How has the Holocaust been represented in literature and film? Are there special challenges posed by genocide to the traditions of visual and literary representation? Where does the Holocaust fit in to the array of concerns that the visual arts and literature express? And where do art and literature fit in to the commemoration of communal tragedy and the working through of individual trauma entailed by thinking about and representing the Holocaust? These questions will guide our consideration of a range of texts — nonfiction, novels, poetry — in Yiddish, German, English, French and other languages (including works by Primo Levi and Isaac Bashevis Singer), as well as films from French documentaries to Hollywood blockbusters (including films by Alain Resnais, Claude Lanzmann, and Steven Spielberg). All readings in English.

  • Credits: 3.00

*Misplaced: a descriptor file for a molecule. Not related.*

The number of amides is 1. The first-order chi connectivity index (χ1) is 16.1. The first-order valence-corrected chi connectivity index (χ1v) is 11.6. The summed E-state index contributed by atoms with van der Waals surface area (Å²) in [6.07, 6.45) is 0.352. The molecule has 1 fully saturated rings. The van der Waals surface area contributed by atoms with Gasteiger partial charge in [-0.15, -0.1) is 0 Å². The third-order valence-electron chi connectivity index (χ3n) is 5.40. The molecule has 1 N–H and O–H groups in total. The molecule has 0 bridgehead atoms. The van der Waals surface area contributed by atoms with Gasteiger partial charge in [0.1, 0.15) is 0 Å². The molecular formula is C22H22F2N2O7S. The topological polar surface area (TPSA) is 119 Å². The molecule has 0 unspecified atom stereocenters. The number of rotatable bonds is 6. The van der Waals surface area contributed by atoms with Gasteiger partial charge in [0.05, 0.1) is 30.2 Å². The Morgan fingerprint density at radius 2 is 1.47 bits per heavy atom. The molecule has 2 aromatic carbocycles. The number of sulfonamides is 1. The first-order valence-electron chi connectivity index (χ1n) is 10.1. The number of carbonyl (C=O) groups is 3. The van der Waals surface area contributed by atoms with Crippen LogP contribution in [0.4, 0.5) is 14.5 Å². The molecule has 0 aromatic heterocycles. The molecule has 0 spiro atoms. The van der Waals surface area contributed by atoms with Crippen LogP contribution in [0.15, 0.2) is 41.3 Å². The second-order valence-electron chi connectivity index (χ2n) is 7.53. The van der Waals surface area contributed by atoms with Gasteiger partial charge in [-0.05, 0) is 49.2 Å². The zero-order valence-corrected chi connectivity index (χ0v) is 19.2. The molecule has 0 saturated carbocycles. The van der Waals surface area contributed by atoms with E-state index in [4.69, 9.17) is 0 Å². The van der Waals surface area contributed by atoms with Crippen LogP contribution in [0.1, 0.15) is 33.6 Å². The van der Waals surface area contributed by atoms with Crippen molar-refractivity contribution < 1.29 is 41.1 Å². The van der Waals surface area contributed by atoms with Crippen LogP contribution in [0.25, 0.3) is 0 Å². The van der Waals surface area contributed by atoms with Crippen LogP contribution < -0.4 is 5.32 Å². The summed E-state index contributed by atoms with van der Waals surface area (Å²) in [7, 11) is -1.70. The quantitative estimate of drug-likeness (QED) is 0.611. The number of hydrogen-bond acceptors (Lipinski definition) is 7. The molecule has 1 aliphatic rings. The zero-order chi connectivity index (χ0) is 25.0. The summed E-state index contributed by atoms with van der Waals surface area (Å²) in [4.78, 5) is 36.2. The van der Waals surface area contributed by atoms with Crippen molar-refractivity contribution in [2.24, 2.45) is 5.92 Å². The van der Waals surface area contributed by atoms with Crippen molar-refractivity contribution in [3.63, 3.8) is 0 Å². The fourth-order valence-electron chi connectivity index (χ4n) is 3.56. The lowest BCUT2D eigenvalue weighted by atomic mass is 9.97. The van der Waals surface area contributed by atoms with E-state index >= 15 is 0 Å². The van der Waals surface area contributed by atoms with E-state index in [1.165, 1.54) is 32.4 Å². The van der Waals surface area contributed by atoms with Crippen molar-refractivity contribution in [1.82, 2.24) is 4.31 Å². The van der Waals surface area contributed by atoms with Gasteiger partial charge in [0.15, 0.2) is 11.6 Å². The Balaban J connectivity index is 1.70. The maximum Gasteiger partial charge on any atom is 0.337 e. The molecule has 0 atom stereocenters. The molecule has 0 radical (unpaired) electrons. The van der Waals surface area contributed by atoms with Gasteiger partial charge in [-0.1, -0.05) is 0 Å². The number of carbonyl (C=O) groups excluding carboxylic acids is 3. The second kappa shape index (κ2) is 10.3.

• Level: Upper Level Undergraduate
  • Days/Times: W 1:30PM - 4:00PM
  • Instructor: Spinner, Samuel Jacob
  • Room:  
  • Status: Open
  • Seats Available: 4/15
  • PosTag(s): INST-GLOBAL, GRLL-ENGL

Forms of Moral Community: The Contemporary World Novel
AS.300.336 (01)

Literary and philosophical imaginations of moral community in the post-WWII period (1950-2001). Texts include: Coetzee, Disgrace; McEwan, Atonement; Achebe, Things Fall Apart; Ishiguro, An Artist of the Floating World; Roy, The God of Small Things; Lessing, The Grass is Singing; Mistry, A Fine Balance; Morrison, Beloved; and essays by Levi, Strawson, Adorno, Murdoch, and Beauvoir on the deep uncertainty over moral community after the crisis of World War II. Close attention to novelistic style and narrative will inform our study of the philosophical questions that animate these works. What does it means to acknowledge another person’s humanity? Who are the members of a moral community? Why do we hold one another responsible for our actions? How do fundamental moral emotions such as contempt, humiliation, compassion, gratitude, forgiveness, and regret reveal the limits of a moral community?

  • Credits: 3.00
  • Level: Upper Level Undergraduate
  • Days/Times: MW 12:00PM - 1:30PM
  • Instructor: Ong, Yi-Ping
  • Room:  
  • Status: Open
  • Seats Available: 16/20
  • PosTag(s): n/a

Philosophy and Infinity.
AS.300.223 (01)